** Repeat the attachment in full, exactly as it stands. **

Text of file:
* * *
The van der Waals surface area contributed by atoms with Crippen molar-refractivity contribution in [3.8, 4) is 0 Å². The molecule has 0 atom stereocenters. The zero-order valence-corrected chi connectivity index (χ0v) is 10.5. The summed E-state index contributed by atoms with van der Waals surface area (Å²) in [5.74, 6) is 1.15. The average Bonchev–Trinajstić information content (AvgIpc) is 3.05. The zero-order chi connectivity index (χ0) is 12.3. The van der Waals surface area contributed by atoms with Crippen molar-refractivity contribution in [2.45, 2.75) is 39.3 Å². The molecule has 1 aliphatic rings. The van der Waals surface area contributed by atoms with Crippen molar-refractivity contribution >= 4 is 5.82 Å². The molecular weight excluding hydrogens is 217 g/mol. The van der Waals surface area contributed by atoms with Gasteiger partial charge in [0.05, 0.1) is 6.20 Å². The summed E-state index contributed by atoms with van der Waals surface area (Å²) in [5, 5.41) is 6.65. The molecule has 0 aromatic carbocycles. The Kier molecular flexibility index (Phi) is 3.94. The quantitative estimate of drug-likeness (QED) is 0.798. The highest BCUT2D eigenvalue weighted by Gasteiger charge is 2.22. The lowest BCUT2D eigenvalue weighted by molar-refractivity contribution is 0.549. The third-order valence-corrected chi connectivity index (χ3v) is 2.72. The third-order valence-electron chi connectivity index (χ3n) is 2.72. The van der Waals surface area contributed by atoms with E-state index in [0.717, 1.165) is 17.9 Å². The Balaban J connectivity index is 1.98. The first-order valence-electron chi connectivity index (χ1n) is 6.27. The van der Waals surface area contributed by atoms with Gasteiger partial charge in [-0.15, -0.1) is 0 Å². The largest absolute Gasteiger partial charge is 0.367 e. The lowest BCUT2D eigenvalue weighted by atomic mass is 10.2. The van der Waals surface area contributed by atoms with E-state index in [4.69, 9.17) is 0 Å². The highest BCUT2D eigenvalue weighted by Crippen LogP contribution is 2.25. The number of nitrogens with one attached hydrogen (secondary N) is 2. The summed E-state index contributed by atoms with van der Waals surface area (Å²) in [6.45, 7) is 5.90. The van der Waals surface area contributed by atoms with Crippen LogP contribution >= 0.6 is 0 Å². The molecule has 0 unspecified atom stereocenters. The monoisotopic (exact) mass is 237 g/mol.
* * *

The van der Waals surface area contributed by atoms with Crippen molar-refractivity contribution in [3.8, 4) is 0 Å². The molecule has 0 atom stereocenters. The zero-order valence-corrected chi connectivity index (χ0v) is 10.5. The summed E-state index contributed by atoms with van der Waals surface area (Å²) in [5.74, 6) is 1.15. The average Bonchev–Trinajstić information content (AvgIpc) is 3.05. The zero-order chi connectivity index (χ0) is 12.3. The van der Waals surface area contributed by atoms with Crippen molar-refractivity contribution in [2.45, 2.75) is 39.3 Å². The molecule has 1 aliphatic rings. The van der Waals surface area contributed by atoms with Crippen molar-refractivity contribution >= 4 is 5.82 Å². The molecular weight excluding hydrogens is 217 g/mol. The van der Waals surface area contributed by atoms with Gasteiger partial charge in [0.05, 0.1) is 6.20 Å². The summed E-state index contributed by atoms with van der Waals surface area (Å²) in [5, 5.41) is 6.65. The molecule has 0 aromatic carbocycles. The Kier molecular flexibility index (Phi) is 3.94. The quantitative estimate of drug-likeness (QED) is 0.798. The highest BCUT2D eigenvalue weighted by Gasteiger charge is 2.22. The lowest BCUT2D eigenvalue weighted by molar-refractivity contribution is 0.549. The third-order valence-corrected chi connectivity index (χ3v) is 2.72. The third-order valence-electron chi connectivity index (χ3n) is 2.72. The van der Waals surface area contributed by atoms with E-state index in [0.717, 1.165) is 17.9 Å². The Balaban J connectivity index is 1.98. The first-order valence-electron chi connectivity index (χ1n) is 6.27. The van der Waals surface area contributed by atoms with Gasteiger partial charge in [-0.15, -0.1) is 0 Å². The largest absolute Gasteiger partial charge is 0.367 e. The lowest BCUT2D eigenvalue weighted by atomic mass is 10.2. The van der Waals surface area contributed by atoms with E-state index in [4.69, 9.17) is 0 Å². The highest BCUT2D eigenvalue weighted by Crippen LogP contribution is 2.25. The number of nitrogens with one attached hydrogen (secondary N) is 2. The summed E-state index contributed by atoms with van der Waals surface area (Å²) in [6.45, 7) is 5.90. The van der Waals surface area contributed by atoms with Crippen LogP contribution >= 0.6 is 0 Å². The molecule has 0 unspecified atom stereocenters. The monoisotopic (exact) mass is 237 g/mol.